The Utility of Robotics in Total Knee Arthroplasty

  • Mohanjit Kochhar
  • Giles R. Scuderi


In the last decade, instrumentation for total knee arthroplasty (TKA) has improved the accuracy, reproducibility, and reliability of the procedure. In recent years, minimally invasive surgery (MIS) TKA introduced instrumentation that was reduced in size to fit within the smaller operative field. As the operative field becomes reduced in size, the impact and influence of technology becomes proportionately larger.1 The introduction of computer navigation with MIS is an attempt to improve the surgeon’s visibility in a reduced operative field. The intended goal is to improve the position of the resection guides and ultimately the position of the final components, in essence, providing improved visualization in the limited field. This new technology is an enhancement tool or enabler in MIS TKA because, after registration of the anatomic landmarks, the instruments are dynamically tracked with real-time feedback on the angle and depth of the femoral and tibial resection. Currently, there are two types of computer-navigated systems for TKA: imaged-guided and imageless systems. Image-guided systems rely on data from preoperative radiographs or computed tomography (CT) scans that are registered into the computer system. Imageless navigation systems eliminate the need for preoperative imaging and rely on the registration of intraoperative landmarks, and then compare the registered data with a library of anatomic specimens recorded within the computer databank. The next distinctive feature is the mode of instrument tracking, which can be either by optical line of sight with a series of arrays that are detected by an infrared camera, or an electromagnetic (EM) system that utilizes trackers that are attached to the bone and an EM field generator. Each computer navigation system has their proponents. Either way, advocates of computer-navigated surgery have reported in clinical studies that navigation has shown an improvement in the accuracy of component position within 3° of the desired position over conventional instrumentation.2,3 The computer relies on the registration of anatomic landmarks and interprets this data to create a three-dimensional (3D) virtual model of the knee. Refinements in the process of collecting the landmark data will create a more accurate virtual model and guidance system. The ideal system should be simple to use, accurate, and reliable without interfering with the operative field and should serve as an enabler in the limited operative field, reliably reporting the knee alignment and intraoperative kinematics.4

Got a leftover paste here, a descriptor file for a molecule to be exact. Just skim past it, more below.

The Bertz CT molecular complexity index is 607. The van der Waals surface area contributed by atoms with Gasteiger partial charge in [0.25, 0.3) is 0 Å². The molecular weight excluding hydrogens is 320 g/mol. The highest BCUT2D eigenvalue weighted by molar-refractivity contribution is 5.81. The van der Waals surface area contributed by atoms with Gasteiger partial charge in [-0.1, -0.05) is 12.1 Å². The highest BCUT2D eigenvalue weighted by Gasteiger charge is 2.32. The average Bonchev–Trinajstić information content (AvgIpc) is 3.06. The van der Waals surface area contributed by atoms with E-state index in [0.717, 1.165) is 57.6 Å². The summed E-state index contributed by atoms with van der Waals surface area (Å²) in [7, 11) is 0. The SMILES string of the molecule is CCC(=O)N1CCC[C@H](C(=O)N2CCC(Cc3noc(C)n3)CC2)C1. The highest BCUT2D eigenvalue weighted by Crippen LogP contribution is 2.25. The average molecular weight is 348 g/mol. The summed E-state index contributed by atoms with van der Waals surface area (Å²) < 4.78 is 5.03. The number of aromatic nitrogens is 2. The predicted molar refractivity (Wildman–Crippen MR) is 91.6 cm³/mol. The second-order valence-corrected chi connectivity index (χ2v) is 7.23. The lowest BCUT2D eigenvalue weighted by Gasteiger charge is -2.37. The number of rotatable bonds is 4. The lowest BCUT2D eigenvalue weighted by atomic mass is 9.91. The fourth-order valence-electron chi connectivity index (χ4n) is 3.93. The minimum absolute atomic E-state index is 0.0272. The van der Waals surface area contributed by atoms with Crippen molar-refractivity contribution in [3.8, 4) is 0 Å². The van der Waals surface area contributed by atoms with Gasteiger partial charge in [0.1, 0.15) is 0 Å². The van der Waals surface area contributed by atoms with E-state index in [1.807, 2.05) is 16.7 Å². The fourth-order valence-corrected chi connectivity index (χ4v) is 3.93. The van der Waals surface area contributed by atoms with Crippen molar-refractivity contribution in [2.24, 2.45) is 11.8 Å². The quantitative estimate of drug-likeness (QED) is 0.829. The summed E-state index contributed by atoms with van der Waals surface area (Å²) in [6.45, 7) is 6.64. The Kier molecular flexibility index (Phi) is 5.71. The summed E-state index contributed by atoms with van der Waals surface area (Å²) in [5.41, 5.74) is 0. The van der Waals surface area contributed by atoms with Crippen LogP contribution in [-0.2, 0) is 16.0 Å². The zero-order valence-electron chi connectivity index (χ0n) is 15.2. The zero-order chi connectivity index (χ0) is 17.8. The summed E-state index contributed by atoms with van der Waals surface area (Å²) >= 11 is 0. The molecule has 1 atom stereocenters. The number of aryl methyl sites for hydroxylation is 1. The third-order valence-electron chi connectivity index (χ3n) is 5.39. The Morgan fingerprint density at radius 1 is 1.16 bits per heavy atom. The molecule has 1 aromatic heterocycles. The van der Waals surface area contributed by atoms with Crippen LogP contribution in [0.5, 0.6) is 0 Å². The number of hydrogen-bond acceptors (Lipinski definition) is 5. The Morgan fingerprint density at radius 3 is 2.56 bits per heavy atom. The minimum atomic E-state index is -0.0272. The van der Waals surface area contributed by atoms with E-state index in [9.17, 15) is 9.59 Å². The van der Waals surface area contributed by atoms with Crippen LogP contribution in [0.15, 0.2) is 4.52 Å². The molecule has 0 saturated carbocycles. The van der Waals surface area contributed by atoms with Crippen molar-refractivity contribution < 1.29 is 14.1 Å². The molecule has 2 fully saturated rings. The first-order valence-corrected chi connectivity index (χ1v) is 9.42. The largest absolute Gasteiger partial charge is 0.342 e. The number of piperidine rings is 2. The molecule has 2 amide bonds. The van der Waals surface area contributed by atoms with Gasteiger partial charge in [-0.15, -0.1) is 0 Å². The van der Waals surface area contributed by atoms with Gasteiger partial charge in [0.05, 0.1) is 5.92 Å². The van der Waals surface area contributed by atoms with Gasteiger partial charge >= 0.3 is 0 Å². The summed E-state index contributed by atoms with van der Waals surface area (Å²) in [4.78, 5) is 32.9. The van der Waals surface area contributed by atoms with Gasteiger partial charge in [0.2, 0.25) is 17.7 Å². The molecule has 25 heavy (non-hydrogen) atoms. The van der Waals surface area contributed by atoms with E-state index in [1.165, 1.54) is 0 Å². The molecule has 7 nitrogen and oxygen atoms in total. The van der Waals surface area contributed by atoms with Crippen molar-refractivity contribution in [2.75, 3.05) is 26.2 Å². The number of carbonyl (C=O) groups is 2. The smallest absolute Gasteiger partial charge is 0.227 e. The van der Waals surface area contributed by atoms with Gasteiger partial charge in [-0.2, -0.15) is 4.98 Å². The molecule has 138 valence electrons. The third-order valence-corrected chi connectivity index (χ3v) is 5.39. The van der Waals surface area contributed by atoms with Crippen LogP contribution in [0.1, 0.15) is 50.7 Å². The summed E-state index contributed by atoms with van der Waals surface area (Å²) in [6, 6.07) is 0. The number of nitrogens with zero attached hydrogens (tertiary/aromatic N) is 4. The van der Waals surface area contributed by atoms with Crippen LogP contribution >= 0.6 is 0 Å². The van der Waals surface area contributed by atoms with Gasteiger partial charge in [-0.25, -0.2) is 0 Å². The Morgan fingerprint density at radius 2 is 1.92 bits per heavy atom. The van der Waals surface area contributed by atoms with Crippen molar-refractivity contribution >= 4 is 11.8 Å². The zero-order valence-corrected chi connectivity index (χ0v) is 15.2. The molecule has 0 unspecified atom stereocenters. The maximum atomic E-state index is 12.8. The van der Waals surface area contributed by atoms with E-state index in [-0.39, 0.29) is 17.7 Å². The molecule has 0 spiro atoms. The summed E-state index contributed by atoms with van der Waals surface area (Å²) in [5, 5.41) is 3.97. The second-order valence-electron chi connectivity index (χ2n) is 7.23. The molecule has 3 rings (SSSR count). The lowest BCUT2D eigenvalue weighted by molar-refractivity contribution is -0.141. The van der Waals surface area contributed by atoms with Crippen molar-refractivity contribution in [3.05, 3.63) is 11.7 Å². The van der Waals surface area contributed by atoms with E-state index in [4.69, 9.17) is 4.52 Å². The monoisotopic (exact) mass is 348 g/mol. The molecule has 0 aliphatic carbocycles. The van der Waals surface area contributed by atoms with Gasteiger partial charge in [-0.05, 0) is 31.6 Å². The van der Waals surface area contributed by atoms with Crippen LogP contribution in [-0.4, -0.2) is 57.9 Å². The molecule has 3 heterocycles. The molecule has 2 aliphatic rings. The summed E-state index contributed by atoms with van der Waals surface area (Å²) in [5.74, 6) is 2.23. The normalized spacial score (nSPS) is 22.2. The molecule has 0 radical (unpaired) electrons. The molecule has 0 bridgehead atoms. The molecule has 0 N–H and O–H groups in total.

Total Knee Arthroplasty Anatomic Landmark Minimally Invasive Surgery Virtual Model Bone Resection 
These keywords were added by machine and not by the authors. This process is experimental and the keywords may be updated as the learning algorithm improves.


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Copyright information

© Springer Science+Business Media, LLC 2010

Authors and Affiliations

  1. 1.Insall Scott Kelly InstituteNew YorkUSA

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